Use this URL to cite or link to this record in EThOS: http://ethos.bl.uk/OrderDetails.do?uin=uk.bl.ethos.655363
Title: The second sex in the works of Nelson Algren
Author: Guilfoyle, Christine
ISNI:       0000 0004 5364 0191
Awarding Body: University of Southampton
Current Institution: University of Southampton
Date of Award: 2014
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Abstract:
This is the first critical study in the history of Nelson Algren criticism and scholarship to focus on Algren’s representation(s) of women. The critical consensus is that his women are ‘sympathetically imagined’ yet Algren has a reputation for being ‘no feminist.’ In this thesis I unpack this dichotomy by performing radical re-readings of his four novels, Somebody in Boots (1935), Never Come Morning (1942), The Man with the Golden Arm (1949), and A Walk on the Wild Side (1956). In each case I demonstrate that these novels perform feminist and masculinity studies work in their documentation and problematisation of rape and prostitution. I also unpack the mythologisation of love in Algren’s work which is based on out-dated readings of his protagonists’ intimate relationships and on a too-close association of his life with his literature. As such, this thesis also foregrounds the role critical readings play in the construction of a writer’s reputation. The ‘second sex’ of the title signals a) the thesis’s focus on women and b) the personal connection between Algren and Simone de Beauvoir who met on the cusp of writing The Man with the Golden Arm and The Second Sex. Re-reading archival evidence, I argue that Algren’s reputation as ‘no feminist’ owes much to being cast as Beauvoir’s ‘macho’ lover in the mythology of their relationship. Putting Algren’s women at the centre of readings demonstrates that he brought an incisive awareness of gender issues to the table when he and Beauvoir met in 1947. Foregrounding the women in Algren’s work, the richness and sophistication of Algren’s writing comes more fully to light. This thesis aims to provide a clearer sense of Algren’s place in American literature and an assessment of his relevance to the international canon of work on human sexuality, prostitution, and rape.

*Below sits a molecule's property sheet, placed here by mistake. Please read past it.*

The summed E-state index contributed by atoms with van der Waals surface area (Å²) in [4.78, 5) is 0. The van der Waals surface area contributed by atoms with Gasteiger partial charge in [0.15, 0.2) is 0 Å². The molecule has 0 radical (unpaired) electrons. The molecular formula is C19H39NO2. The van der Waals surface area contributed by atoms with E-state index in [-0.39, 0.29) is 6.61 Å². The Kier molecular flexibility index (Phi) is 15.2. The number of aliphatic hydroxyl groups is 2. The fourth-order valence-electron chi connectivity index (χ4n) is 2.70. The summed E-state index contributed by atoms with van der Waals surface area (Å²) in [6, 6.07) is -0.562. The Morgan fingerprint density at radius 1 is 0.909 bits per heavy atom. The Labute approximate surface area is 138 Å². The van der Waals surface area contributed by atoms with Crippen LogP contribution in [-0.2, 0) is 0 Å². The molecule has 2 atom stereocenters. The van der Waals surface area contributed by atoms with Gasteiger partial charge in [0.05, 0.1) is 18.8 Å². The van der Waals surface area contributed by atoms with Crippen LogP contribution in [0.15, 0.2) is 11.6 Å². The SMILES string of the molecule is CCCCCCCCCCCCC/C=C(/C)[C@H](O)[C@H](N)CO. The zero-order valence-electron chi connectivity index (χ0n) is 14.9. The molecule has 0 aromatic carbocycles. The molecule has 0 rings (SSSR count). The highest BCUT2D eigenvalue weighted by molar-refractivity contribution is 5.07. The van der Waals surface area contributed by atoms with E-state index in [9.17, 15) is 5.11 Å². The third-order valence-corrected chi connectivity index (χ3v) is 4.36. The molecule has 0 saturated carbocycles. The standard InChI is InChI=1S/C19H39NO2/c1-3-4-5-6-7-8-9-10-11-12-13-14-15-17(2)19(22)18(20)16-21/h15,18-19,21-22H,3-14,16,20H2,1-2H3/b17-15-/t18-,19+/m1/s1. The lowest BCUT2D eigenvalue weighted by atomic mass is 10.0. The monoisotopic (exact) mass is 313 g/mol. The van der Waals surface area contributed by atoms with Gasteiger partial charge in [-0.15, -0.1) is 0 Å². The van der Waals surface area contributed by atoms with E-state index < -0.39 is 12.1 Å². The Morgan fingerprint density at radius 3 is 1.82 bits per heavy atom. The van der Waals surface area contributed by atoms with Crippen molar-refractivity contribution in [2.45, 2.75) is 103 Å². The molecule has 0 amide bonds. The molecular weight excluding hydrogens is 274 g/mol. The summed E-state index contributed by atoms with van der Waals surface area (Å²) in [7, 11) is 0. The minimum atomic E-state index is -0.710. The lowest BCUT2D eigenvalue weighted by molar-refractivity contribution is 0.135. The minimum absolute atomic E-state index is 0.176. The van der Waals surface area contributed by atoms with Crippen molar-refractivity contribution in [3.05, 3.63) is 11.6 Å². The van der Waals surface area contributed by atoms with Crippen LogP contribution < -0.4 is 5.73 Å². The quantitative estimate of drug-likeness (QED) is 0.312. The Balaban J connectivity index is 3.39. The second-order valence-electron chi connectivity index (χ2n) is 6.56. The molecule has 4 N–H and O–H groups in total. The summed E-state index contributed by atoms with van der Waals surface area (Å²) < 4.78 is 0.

Supervisor: Hanson, Sheila Sponsor: Not available
Qualification Name: Thesis (Ph.D.) Qualification Level: Doctoral
EThOS ID: uk.bl.ethos.655363  DOI: Not available
Keywords: HQ The family. Marriage. Woman ; PE English
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